Gateway House

Station Approach, Piccadilly Rail Station, Richard Seifert & Partners,1967-9

Entering the most difficult period of British architecture, with much of its output loathed by critics and public alike, we daringly present an undisputed icon of the 60’s for this month’s At Risk section….an elegant if slightly faded sinuous sliver of glass, complete with large panels of specially commissioned artworks along the back elevation, much loved by the local and visiting population.

Dominating the entire length of Piccadilly Station approach, Gateway House is probably the visitor’s first view of Manchester. Replacing a row of nineteenth century railway warehouses, it was built as part of the 1960’s refurbishment of Piccadilly Station, by Richard Seifert & Partners, and completed in 1969. Nicknamed the lazy ‘S’ and reputedly designed by Seifert from a doodle on a menu, this is undoubtedly one of this controversial architect’s most loveable buildings, one that commands grudging respect even from the hard to please Hartwell, who refers to it in the Manchester Architectural Guide as ‘a very impressive long, sweeping, undulating façade, the horizontals stressed throughout. One of the best office blocks in Manchester, its glittering serpentine shape well suited to the sloping site.’

R. Seifert & Partners, established by Richard Seifert in 1947, became known for several prominent high-rise buildings in London, notably Centre Point and Tower 42 (originally the Nat West Tower) as well as about 500 office blocks throughout Europe. Locally he also designed Hexagon House in Blackley.

In his time, Seifert was widely regarded as having done more to change the skyline of London than any other architect since Sir Christopher Wren and was also Britain’s first architect millionaire, but much of his long and prolific career was dogged by controversy and various conservationists battles opposed to his projects. His new Euston Station, completed in 1968 after the unpopular demolition of the Victorian edifice and Euston Arch, was declared by Richard Morrison quite recently in the Times to be

even by the bleak standards of Sixties architecture, Euston is one of the nastiest concrete boxes in London: devoid of any decorative merit; seemingly concocted to induce maximum angst among passengers; and a blight on surrounding streets. The design should never have left the drawing-board – if, indeed, it was ever on a drawing-board. It gives the impression of having been scribbled on the back of a soiled paper bag by a thuggish android with a grudge against humanity and a vampiric loathing of sunlight“.

In fact, the demolition of the old Euston Station building in 1962 is regarded as one of the greatest acts of Post-War architectural vandalism in Britain and attempts to save the building led to the formation of The Victorian Society and heralded in the modern conservation movement. His Guardian obituary in 2001 can be read as a concise history of the postwar building/reconstruction era, despised, maligned, opposed and finally/belatedly celebrated for his contribution to modern architecture. After a lifelong antipathy to his projects, the RFAC (Royal Fine Art Commission) called for the listing of Centre Point in 1993 for its “elegance worthy of a Wren steeple”. The Londonist is a concise and highly critical overview of his mark or, as they dub it, stain on their skyline. Well worth a read…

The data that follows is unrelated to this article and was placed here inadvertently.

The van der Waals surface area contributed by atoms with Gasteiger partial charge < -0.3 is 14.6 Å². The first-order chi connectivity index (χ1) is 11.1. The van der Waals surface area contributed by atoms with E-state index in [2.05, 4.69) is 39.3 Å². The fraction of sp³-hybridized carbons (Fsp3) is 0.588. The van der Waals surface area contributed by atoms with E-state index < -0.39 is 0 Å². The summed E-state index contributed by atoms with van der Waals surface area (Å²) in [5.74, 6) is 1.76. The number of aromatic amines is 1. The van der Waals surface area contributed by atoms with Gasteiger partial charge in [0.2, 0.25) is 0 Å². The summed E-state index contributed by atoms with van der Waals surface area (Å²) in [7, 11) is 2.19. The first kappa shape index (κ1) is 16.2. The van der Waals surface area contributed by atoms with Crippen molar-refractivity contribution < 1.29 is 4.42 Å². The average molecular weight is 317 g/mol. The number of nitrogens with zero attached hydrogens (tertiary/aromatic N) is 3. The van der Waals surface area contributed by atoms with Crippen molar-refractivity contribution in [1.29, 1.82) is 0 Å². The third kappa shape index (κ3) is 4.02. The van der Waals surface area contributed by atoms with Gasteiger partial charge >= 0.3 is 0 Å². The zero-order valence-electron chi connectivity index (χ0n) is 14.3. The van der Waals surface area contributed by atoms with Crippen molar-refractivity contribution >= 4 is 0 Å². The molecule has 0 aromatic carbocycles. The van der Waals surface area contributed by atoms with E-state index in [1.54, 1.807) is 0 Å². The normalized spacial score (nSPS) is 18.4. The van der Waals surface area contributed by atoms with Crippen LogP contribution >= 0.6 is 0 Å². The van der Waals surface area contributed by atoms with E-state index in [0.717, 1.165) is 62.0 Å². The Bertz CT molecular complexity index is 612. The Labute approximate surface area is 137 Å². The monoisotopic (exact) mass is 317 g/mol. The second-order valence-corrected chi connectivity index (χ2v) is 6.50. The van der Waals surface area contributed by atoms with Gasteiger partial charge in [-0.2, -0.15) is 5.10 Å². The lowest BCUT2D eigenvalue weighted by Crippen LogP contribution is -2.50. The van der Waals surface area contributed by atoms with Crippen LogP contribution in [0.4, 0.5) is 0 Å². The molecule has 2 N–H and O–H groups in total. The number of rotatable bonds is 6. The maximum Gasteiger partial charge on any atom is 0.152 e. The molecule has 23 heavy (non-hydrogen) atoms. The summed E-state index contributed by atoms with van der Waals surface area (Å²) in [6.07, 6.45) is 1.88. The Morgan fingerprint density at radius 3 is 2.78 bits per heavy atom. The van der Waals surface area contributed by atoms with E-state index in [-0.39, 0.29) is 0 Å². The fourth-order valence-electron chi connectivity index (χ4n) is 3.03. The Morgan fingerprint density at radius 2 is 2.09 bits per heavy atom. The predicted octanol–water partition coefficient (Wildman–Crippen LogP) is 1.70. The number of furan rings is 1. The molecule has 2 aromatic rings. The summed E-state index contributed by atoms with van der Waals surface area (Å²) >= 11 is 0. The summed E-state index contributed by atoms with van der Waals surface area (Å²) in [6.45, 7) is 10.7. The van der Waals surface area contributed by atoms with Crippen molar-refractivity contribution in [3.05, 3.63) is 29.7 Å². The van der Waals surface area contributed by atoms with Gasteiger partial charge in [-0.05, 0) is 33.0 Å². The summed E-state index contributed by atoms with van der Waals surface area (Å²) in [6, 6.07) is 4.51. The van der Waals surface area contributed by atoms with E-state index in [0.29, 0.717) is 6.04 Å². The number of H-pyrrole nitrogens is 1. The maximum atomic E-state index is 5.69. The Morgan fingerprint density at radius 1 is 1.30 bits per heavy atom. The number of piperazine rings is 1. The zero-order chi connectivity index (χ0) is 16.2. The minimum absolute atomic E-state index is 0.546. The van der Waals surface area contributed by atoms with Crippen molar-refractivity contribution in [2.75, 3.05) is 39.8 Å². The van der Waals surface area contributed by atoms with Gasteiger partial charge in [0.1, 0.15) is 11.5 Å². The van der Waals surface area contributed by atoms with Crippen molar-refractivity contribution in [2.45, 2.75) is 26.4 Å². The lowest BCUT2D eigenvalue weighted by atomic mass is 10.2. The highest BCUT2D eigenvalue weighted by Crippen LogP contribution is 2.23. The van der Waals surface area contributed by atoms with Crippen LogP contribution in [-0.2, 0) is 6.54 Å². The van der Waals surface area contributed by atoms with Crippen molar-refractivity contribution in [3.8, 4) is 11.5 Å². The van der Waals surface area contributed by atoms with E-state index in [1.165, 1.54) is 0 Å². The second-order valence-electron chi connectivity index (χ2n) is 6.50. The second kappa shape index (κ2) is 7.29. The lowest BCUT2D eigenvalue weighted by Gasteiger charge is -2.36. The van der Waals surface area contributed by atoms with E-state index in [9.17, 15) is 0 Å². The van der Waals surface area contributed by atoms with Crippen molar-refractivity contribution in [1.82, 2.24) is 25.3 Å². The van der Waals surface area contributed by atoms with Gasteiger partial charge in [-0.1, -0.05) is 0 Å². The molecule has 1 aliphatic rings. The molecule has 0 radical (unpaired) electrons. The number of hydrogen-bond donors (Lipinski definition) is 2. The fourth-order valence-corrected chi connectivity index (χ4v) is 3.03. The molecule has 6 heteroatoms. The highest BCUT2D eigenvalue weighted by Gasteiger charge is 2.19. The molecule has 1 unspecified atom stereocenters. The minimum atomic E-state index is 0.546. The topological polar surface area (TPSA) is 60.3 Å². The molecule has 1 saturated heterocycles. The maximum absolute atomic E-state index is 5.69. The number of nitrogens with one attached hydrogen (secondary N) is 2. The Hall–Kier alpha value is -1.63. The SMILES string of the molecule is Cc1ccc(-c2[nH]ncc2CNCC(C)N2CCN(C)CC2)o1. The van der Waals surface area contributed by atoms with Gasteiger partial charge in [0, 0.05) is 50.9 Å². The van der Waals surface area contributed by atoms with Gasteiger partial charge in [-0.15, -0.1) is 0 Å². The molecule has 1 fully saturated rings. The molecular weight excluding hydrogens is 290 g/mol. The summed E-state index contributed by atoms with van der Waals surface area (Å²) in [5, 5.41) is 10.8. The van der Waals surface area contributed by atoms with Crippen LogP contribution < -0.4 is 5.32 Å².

So it’s hard to miss the irony in a recent report in Building Design magazineof plans by current owners Realty Estates for speculative redevelopment of Gateway House by open competition, declaringthe current building “tired”, requiring a major revamp to accommodate modern offices, with the brief to architects a “blank canvas”. Realty is reputedly open-minded on whether to retain or replace the current building, saying “the city council has been very open and did not say we must keep the building. But if the proposal is to demolish it we need a very good reason to do that.” For the full story read the article here:

For more information about the building and its possible redevelopment, visit Save Gateway House on our facebook page, and if like us you love the  Lazy ‘S’ please send an email expressing your dismay to those in charge of planning the city!

This is one Seifert that deserves to stay….



  1. james dyson

    I regularly visited this building for meetings with the North West Regional Health Authority when they occupied it. The meetings were such that the ceiling / partition intersections in the curved building were of great interest.

    Halfway up the approach was a cut out in the ground floor through which the wind and rain seemed to be permanently funnelled. On its south side was a recessed plaque commemorating amongst other things the architect Siefert, a very rare example of a modern architect getting credited in this way for his or her work. In the early ’90’s[?] this area was filled in with a cafe/take away. I don’t know if the plaque was removed or simply plastered over, perhaps if I’d had my wits about me I should have asked the builders for it. It may still be there…….

  2. Keep your wits about you, there may be a next time!

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